Continuing on from interaction storyboards and animations, we now separate out a specialized form of protyping where we get the benefit of expressing our ideas for touch-based UI gestures that anyone can immediately grasp and engineer.
A lot of mobile development these days is about being able to iterate on your "here-and-now" product features but it's just as critical to be able to provide blue sky visioning of potential new directions for your product. I've been finding more and more reasons to activate my little tradition of doing animated gestural prototypes - particularly when we're going after money in some of the startups I've been involved in.
Where I might work over lowfi storyboards in some systems, mobile iOS projects in particular tend to move into high fidelity mockups quickly because of the amazing templates that people have provided to speed up our process (i.e. Photoshop, Illustrator, OmniGraffle). I rarely have to animate out ahead for iOS day-to-day feature sets as I've been lucky to work some amazing developers who could prototype directly. But for more risky development tasks such as highly customized components - working in animated form saves at least a few trips down blind alleys.
Below, I played with an alternate scenario for activating the undo action in a text field by drawing a "Z" gesture as a play on Command-Z - the undo command in a desktop environment. I did create a specialized undo gesture for an app that never went live that allowed the person to swipe their finger left for undo and right for redo. I think we should stay creative with non-iOS level system gestures while respecting user familiarity as new gestures catch on. NOTE: this was only created to show an example of this type of prototype with a fairly complex interaction rather than an actual suggestion that I hope will be implemented. After all - think of all those users who will have never related to a desktop computer in a few years :D.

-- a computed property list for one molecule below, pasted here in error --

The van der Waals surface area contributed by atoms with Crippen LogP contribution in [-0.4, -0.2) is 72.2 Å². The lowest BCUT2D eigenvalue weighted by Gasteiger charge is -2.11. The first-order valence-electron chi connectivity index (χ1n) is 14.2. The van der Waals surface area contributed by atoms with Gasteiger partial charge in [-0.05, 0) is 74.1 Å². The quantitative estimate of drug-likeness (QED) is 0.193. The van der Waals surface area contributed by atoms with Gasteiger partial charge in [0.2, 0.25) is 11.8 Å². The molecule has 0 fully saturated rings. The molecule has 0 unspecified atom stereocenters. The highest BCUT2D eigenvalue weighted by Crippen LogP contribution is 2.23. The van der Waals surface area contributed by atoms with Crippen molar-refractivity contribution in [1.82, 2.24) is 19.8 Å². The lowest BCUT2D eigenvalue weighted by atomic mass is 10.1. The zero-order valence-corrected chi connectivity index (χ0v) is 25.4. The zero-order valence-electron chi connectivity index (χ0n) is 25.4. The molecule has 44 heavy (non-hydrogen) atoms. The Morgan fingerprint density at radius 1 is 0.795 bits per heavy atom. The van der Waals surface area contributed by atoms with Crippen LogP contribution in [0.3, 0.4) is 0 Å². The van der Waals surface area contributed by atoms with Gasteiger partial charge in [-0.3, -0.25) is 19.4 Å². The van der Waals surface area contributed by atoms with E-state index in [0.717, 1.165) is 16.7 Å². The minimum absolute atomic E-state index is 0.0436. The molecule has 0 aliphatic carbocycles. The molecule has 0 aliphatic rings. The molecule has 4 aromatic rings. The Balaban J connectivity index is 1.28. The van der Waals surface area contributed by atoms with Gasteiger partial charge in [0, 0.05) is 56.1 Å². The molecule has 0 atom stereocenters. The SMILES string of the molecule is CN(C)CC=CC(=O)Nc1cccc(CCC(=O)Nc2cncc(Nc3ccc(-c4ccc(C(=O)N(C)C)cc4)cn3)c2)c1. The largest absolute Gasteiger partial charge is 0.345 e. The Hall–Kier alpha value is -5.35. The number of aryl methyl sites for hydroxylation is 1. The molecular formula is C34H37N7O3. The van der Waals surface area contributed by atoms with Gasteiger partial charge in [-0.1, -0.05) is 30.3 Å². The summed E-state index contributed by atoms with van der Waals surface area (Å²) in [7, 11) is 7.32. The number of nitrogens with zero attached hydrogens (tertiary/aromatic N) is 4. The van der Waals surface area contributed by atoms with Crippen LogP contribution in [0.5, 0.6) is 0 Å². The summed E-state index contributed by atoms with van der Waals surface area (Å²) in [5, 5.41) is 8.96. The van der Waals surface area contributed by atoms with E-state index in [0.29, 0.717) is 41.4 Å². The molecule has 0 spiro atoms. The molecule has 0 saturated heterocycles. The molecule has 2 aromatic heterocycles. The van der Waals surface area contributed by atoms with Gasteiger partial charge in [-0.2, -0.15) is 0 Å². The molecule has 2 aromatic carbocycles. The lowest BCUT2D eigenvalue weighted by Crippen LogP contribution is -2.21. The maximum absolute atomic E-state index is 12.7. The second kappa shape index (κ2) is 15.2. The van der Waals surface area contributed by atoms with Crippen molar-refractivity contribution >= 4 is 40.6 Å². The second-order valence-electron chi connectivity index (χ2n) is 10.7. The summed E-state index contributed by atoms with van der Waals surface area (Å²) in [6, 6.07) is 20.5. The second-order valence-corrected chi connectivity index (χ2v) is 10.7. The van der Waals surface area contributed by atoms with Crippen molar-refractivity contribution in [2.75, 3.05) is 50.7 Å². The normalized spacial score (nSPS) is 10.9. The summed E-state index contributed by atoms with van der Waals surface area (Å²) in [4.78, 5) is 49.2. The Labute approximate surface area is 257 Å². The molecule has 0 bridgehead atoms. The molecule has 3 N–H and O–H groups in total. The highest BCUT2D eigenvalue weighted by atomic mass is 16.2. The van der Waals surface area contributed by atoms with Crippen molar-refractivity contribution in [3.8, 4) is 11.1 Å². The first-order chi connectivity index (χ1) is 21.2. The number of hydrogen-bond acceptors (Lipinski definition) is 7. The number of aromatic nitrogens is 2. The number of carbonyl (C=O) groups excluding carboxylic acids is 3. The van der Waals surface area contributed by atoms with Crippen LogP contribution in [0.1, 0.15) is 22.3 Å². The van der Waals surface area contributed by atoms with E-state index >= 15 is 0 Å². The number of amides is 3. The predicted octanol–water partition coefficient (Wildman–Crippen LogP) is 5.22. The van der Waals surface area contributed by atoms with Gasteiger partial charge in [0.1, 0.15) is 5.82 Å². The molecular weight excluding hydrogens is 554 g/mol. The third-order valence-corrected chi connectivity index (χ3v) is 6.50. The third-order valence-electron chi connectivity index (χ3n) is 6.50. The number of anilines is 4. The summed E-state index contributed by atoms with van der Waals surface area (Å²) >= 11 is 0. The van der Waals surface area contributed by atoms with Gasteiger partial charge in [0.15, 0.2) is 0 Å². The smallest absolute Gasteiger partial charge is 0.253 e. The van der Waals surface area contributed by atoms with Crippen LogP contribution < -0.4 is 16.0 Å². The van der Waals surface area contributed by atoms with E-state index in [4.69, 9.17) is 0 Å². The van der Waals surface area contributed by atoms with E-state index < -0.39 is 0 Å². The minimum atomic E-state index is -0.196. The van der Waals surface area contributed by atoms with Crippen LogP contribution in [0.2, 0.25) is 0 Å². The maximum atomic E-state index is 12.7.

I tend to customize and create my own visual language on the fly and thus use a wide variety of styles for these gestural prototypes. But there are some lovely people who provide pre-made templates and content that make the creation of this types of documentation a snap. All you have to do is lay them out so they relate correctly to your interface in your program of choice (i.e. Illustrator, OmniGraffle, Fireworks, Photoshop) and animate them (i.e. Flash, Keynote, Fireworks, After Effects) for a quick check-in on the exact gestures you want to adopt for your project.
Luke W's site: Touch Gesture Reference
A comprehensive document that covers a wide variety of touch interface environments. The page has a few different document types as well so it's easy to incorporate into your own interaction storyboards and animations.
Open Source Multitouch Gesture Library from gestureWorks
I've known this crew since back when they were based in San Francisco and working on exhibits with the Exploratorium. Now they're doing some spectacular work in their open source community driven efforts in the multitouch field.
After Effects Touch Gesture Templates - I haven't tried any of these but they looked kind of interesting. If any of you try them, tell me how they do.
And an oldie but a goodie - Kicker Studio's touchscreen stencils